22. Reposting a Reply From Alan Stewart The information below is from Todd Stein’s build thread… a Core Sound 20 Mark 3. Here is a video of his boat shortly after his initial launch: (By the way, Todd did beautiful work in building his boat. I enjoyed his company at the 2021 Mess-About and even had a chance to sail his boat for a while. That opportunity helped me decide to buy a CS17mk3 that came up for sale on the forum the next month — Avocet… the boat used in the first video below. I had started to become interested in B&B’s new developing model described below — CS17/20sr — when Avocet popped up. I look forward to installing one of the mast float kits on Avocet for next summer’s sailing adventures.) A while back I looked at many cases for the 20mk3. You can see some of the results in the form of stability curves here. https://docs.google.com/spreadsheets/d/1rqaVj7Ncj45HQtIq8PMWILgZhQCXYuGpHj3qkUgu6DU/edit?usp=sharing Sealing the cockpit comings entirely would certainly add some positive buoyancy to the boat in a capsize. The stability curves we calculated assumed the coamings were flooded. Basically you would be increasing the angle of vanishing stability. The water ballast however is by far the largest determinant factor. We think the boat should always be sailed with the water ballast filled unless you are motoring in a dead calm or sailing in drifting conditions. The numbers don't lie and I am confident that the 20-mark 3 WOULD turn turtle without the water ballast in even if the cockpit comings were completely sealed. A small mast had float on the 17 mark 3 and 20 mark 3 can be added to prevent the boat going turtle in all scenarios which would be a good idea if you like to sail the boat without the ballast of if you plan to participate in say the Everglades Challenge for example. I plan to have a mast head float on my CS-20 Mark 3 because I like to sail without the ballast because it's faster! and I don't want to worry about turning turtle when I don't have the ballast in. If you always have the ballast in then no need. With the water ballast filled the boat should not be able to turtle even if the centerboard is up on the 20 mark 3. (maybe not true for the 17 mk3...see below) This is I think attributed to the taller masts which (once partially underwater) provide the missing righting moment lost from the CB which is good because it remains to be seen if the centerboard could be reached from the water if the boat capsizes to starboard (putting the offset board higher up in the air). I intend to test this extensively with my boat. We have only been able so far to test capsizing a CS-17 Mk3. Based on these few tests, the 17mk3 was easily righted by one person with the tank full and the board down and even while at the same time scooping the crew into the cockpit. The one test we did with the board UP it looked like she wanted to turtle even with the ballast tank filled. The boat tested did not have sealed cockpit coamings. There were a few extra variables in this test though such as the mizzen being flipped over and could have been scooping water as they tried to right the boat with no CB. Also this test pointed out the possible usefulness of a line tied to the trailing edge of the CB that could be pulled on from the water to re-lower the centerboard. (Note: the blue boat, Avocet, in this video is the CS17 Mark 3 that I purchased late in 2021 from the builder, who lives near B&B Yachts. The yellow float will be mounted atop the mizzen mast.) The 17mk3 is still quite stable without the ballast with an angle of vanishing stability of around 70-80 deg or so. We tested the angle of vanishing stabilty of Grahams 17mk3 here but with no sails at the time and got 85 deg w/o ballast. And we did a similar test of the first CS-20 Mark 3 with the ballast in only here. Only because it is pertinent to the above we are also working on a new design...(spilling the beans here) we are currently calling the Core Sound 17/20 SR. (SR stands for self righting). We're pushing the limits of the water ballast in a remake of the original CS-17 and 20. The boat below has almost the same hull shape as the CS-20 mk3 but with added sheer height to gain the maximum righting moment from the cockpit coamings which are now completely sealed. The water ballast tank is a full 550lbs in the CS-20 SR and there is 4 inches of blue closed cell foam blocking between the underside of the cockpit sole and the top of the water in the ballast tank. The purpose of this is to push the center of volume of the water ballast lower in the boat thus reducing the vertical center of gravity. It has the added benefit of being able to fill the tank without topping off with buckets or pumps since the entire tank is below the waterline. It is very hard to get a shallow draft boat to self right and it's impossible to do it without sealing the cockpit coamings. That also makes the boat very stable in the inverted position. To solve that problem. One of the coamings is flooded automatically if the boat turns turtle allowing the boat to be rotated back on her side and then righted. If I had this boat, I would also have a mast head float on it for the same reasons as above. I like to sail w/o the ballast (because it's fast) and don't want to worry about turtling. The 17 and 20 SR will also have an integral outboard well in the stern of the cockpit, a longer forward cockpit seating area for camping under a dodger and we're shrinking the weighted CB down so just the top of the trunk sticks up above the sole.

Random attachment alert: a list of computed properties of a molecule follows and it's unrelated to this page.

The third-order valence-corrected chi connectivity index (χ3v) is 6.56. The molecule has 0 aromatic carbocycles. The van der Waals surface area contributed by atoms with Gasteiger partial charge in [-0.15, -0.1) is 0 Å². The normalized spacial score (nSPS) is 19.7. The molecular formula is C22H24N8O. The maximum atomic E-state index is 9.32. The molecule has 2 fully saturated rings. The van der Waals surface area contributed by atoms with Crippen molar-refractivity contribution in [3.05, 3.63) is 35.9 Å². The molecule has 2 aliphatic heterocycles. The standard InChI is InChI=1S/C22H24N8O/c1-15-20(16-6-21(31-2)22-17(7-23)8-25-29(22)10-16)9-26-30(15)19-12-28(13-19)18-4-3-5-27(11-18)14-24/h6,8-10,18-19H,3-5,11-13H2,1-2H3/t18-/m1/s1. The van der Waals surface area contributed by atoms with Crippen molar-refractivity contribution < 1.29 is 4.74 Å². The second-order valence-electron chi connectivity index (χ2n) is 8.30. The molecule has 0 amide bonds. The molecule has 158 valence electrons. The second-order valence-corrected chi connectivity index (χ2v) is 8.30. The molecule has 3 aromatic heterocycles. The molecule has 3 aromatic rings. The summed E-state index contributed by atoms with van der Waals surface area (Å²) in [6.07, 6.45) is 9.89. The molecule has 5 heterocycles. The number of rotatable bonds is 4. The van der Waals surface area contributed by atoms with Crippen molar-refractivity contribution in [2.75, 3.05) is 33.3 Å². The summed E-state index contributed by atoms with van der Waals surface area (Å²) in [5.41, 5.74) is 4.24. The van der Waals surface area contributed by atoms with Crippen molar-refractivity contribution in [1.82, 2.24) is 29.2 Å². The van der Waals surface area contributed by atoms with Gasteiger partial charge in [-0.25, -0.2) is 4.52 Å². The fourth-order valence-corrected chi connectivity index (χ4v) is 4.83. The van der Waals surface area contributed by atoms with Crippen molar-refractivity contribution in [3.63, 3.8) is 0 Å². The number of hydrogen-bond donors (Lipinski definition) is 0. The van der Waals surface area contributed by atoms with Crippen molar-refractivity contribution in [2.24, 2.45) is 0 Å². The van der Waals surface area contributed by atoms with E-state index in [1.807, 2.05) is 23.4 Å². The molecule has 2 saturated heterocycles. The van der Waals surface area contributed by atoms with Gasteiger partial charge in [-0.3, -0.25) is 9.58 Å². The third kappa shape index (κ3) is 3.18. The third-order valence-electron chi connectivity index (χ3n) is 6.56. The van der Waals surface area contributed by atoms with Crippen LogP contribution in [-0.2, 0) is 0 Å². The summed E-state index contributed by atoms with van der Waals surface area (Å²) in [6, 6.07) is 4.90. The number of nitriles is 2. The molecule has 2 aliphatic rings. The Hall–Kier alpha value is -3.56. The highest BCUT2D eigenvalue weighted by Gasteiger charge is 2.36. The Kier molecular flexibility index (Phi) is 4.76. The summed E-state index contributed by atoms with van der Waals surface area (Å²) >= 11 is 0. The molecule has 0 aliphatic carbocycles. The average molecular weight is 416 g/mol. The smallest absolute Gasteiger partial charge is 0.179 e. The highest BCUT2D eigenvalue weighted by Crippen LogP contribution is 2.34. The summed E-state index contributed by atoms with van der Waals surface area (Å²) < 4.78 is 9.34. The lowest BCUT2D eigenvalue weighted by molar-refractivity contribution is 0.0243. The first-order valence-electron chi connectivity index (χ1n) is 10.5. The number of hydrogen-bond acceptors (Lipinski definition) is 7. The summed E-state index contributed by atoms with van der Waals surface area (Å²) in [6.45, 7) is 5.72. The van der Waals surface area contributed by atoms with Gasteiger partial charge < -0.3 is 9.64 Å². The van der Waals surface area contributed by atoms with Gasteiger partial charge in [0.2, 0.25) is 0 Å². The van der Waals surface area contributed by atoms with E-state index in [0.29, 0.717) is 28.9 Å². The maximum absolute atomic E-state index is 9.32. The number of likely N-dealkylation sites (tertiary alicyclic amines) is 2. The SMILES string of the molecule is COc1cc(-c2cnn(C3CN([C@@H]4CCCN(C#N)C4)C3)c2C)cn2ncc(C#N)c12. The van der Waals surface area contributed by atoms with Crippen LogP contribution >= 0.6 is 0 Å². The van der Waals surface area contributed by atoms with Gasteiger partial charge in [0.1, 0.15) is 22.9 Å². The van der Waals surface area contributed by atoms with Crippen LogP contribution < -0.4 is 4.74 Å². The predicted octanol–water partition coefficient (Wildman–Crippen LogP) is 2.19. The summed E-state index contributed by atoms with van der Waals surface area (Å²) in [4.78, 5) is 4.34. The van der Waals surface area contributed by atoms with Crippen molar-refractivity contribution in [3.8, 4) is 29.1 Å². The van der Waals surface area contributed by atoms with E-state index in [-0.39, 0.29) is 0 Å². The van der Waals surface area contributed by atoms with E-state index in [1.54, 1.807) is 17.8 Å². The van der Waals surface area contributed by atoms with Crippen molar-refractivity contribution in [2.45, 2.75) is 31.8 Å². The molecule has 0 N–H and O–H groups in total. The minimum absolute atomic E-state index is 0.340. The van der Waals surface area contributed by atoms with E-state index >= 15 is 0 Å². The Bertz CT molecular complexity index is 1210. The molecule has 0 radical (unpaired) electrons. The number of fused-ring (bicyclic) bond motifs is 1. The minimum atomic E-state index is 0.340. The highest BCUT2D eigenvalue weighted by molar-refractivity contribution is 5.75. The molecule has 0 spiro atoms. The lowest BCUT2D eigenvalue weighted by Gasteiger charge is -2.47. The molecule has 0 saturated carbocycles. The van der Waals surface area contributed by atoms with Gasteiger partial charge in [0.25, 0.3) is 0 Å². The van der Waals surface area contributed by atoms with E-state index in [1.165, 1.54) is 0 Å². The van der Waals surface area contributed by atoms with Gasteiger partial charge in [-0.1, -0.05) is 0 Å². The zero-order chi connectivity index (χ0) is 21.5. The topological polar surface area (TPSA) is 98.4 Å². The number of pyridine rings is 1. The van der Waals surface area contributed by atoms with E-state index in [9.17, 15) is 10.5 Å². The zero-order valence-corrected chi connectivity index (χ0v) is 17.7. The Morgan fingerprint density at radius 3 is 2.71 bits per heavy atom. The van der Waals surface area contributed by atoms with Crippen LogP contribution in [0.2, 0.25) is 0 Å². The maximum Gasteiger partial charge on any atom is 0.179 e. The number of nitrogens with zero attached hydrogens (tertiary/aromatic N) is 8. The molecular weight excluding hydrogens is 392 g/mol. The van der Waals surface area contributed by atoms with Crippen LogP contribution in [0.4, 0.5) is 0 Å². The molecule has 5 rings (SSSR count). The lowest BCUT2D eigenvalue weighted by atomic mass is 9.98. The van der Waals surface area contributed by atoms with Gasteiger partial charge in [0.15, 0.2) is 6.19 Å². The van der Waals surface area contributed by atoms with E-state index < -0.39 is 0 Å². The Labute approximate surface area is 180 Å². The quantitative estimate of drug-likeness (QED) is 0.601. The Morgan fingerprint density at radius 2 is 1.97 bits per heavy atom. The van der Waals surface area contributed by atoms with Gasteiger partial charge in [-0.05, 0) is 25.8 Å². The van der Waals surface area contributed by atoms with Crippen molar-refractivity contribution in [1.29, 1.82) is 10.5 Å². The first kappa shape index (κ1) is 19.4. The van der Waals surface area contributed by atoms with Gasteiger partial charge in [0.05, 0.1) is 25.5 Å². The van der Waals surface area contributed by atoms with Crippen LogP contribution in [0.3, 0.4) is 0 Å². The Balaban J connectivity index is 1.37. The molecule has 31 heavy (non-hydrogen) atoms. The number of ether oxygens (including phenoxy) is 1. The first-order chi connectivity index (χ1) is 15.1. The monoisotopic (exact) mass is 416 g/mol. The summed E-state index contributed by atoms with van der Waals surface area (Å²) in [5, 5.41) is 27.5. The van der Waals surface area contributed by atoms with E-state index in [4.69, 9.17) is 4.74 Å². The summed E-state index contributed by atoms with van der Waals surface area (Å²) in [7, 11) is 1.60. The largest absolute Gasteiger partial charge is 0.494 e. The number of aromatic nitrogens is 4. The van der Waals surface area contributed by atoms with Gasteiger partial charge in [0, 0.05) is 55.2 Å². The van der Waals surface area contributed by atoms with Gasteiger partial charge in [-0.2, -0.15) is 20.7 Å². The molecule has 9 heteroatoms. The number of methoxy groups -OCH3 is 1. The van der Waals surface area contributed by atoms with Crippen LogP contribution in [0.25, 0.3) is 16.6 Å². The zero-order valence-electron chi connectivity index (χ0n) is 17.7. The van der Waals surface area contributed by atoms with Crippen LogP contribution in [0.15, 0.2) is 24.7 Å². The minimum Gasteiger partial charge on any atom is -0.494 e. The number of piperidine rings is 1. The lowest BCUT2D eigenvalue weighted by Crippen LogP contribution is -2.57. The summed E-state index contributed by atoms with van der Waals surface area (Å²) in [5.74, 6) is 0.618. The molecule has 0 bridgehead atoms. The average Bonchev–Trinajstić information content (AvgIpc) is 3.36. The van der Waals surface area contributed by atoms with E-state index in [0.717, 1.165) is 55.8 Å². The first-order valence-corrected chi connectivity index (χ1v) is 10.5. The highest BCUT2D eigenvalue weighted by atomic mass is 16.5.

23. First Photos The two kits came in this box (plans are included.) When I bought Avocet last month (CS17mk3) the builder was willing to stop at B&B to pick up this order and bring it with his boat to Indiana, where we met to exchange boat and check. I finally took things out of the box and put them on my workbench, since I’m planning to make the mast floats soon. (I’m in the process of sharpening my skis for this weekend.). The kit even came with fiberglass cloth, a much lighter weight than what I’ve used in my boat building. I might play around with the rear fin, maybe using some 4mm okume scrap from my son’s canoe build to make more of a fish tail-fin shape. I think, the mast floats have a cute fish-shape to them. I’ve asked my grandkids to name the floats when I get them built. Who know what the colors might be at this point… white or matching the hull colors? And, maybe we should think about adding cute eyes, mouth, and gills. ?
  24. I Built Two for my Two Core Sounds Final result: The process: I know I saw the info below somewhere but it took me a while to find it again. Now that I have two Mast Float Kits, recently purchased from B&B Yachts, I thought I’d make a short thread specifically about this product. This recent information from Alan is near the end of a 2018 thread called: B&B's first annual "Capsize Camp" located at: Alan wrote on Oct. 4 of 2021: We've improved the float considerably since our first version. Currently we have a 20lb float and a 30lb float. Here are some pictures of one of the first 20lb floats. https://photos.app.goo.gl/ZTwr4HrRCWPGKpVj9 The 20lb would be suitable for the CS-17. The 30lb would be suitable for the 20 Mark 3. Both are assembled from 4 layers of CNC cut blue foam and "speared" with a piece of pvc pipe which makes for a quick and easy assembly that is perfectly aligned. Glass with 4oz cloth. They rotate very nicely on an aluminum "mast" which sticks up from the actual mast. Could also be side mounted on a mast that is not a B&B kit mast. Removes quickly with a cotter pin. I hope to have a few cut out at the mess about. A few have asked for these and it's just another thing on our list of things waiting to be added to the website.
×
×
  • Create New...

Important Information

By using this site, you agree to our Terms of Use.